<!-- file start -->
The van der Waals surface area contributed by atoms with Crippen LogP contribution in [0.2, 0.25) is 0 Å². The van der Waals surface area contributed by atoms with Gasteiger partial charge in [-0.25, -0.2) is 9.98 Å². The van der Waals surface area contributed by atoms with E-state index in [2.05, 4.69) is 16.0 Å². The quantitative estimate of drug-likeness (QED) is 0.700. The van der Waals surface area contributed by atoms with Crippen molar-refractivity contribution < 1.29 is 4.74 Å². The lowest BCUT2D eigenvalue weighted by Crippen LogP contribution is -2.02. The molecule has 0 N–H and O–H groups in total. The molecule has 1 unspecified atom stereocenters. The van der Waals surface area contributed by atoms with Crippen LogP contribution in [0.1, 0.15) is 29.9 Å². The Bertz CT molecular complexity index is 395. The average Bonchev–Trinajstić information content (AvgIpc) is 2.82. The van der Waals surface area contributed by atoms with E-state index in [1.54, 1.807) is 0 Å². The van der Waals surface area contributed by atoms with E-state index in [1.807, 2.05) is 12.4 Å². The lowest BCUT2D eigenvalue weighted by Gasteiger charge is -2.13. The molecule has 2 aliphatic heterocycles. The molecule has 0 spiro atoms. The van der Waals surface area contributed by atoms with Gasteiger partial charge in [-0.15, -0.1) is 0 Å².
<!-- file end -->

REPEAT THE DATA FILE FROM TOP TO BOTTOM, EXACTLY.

The van der Waals surface area contributed by atoms with Crippen LogP contribution in [0.2, 0.25) is 0 Å². The van der Waals surface area contributed by atoms with Gasteiger partial charge in [-0.25, -0.2) is 9.98 Å². The van der Waals surface area contributed by atoms with E-state index in [2.05, 4.69) is 16.0 Å². The quantitative estimate of drug-likeness (QED) is 0.700. The van der Waals surface area contributed by atoms with Crippen molar-refractivity contribution < 1.29 is 4.74 Å². The lowest BCUT2D eigenvalue weighted by Crippen LogP contribution is -2.02. The molecule has 0 N–H and O–H groups in total. The molecule has 1 unspecified atom stereocenters. The van der Waals surface area contributed by atoms with Crippen LogP contribution in [0.1, 0.15) is 29.9 Å². The Bertz CT molecular complexity index is 395. The average Bonchev–Trinajstić information content (AvgIpc) is 2.82. The van der Waals surface area contributed by atoms with E-state index in [1.54, 1.807) is 0 Å². The van der Waals surface area contributed by atoms with E-state index in [1.807, 2.05) is 12.4 Å². The lowest BCUT2D eigenvalue weighted by Gasteiger charge is -2.13. The molecule has 2 aliphatic heterocycles. The molecule has 0 spiro atoms. The van der Waals surface area contributed by atoms with Gasteiger partial charge in [-0.15, -0.1) is 0 Å².